It’s the day of the football championships and the Dandy family — all diehard football fans — is celebrating together.
Suddenly, their day of football is interrupted by a smooth-talking robber. But the home invasion goes awry, thanks to an unexpected standoff that flips the script in more ways than one.
Director Tannaz Hazemi’s inventive short subverts expectations on multiple levels, both formally and intellectually. It hits all the marks of strong craft, blending a sun-bleached, almost vintage approach to cinematography with clever writing and sly, energetic performances.
With the help of an excellent score, it deftly blends elements of comedy and thriller, shifting from tense and scary to goofy and hilarious on a dime with skill and wit.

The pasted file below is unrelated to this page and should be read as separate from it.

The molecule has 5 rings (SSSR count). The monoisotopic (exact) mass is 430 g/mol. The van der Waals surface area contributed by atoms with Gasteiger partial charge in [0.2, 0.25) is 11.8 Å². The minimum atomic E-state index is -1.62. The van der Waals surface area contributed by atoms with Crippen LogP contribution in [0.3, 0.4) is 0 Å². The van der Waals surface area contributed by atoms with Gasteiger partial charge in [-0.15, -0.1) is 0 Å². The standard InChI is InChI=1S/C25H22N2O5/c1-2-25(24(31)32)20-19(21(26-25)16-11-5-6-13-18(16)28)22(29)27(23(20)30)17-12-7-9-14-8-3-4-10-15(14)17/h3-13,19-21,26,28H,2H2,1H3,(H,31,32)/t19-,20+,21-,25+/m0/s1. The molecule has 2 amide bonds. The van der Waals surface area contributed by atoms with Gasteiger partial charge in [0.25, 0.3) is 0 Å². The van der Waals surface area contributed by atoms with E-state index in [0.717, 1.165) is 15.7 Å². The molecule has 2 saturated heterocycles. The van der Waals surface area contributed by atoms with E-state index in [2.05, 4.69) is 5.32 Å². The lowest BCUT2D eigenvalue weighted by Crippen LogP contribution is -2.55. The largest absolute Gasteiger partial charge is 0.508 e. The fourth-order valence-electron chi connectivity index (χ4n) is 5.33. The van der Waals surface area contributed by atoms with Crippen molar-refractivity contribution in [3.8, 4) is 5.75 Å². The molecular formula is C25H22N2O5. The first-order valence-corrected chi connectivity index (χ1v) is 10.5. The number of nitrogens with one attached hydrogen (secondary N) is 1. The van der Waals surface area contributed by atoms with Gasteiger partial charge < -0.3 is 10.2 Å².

But one of the most distinctive aspects of the film is its hilarious, even slapstick take on gender expectations. The Dandy women are the diehard fans who drink beer and yell at the screen, while the men of the family cook and mind the kids. And the film’s antagonist is also a woman — one who surrounds herself with a group of ridiculously beefcake male cronies. Seeing the two opposing sets of characters face off in a battle of power and machismo is both a great very funny and smartly satirical, allowing us both to think and laugh at the expectations we set around gender.
The result is a well-crafted, quirky and singular short with a unique tone and style, with both the narrative chops to grip audiences with tension and entertain them with deadpan humor. Enjoyable, provocative and supremely witty, “Hail Mary Country” is a singular cinematic experience that combines subversive smarts with a sense of good fun for a wildly joyful ride.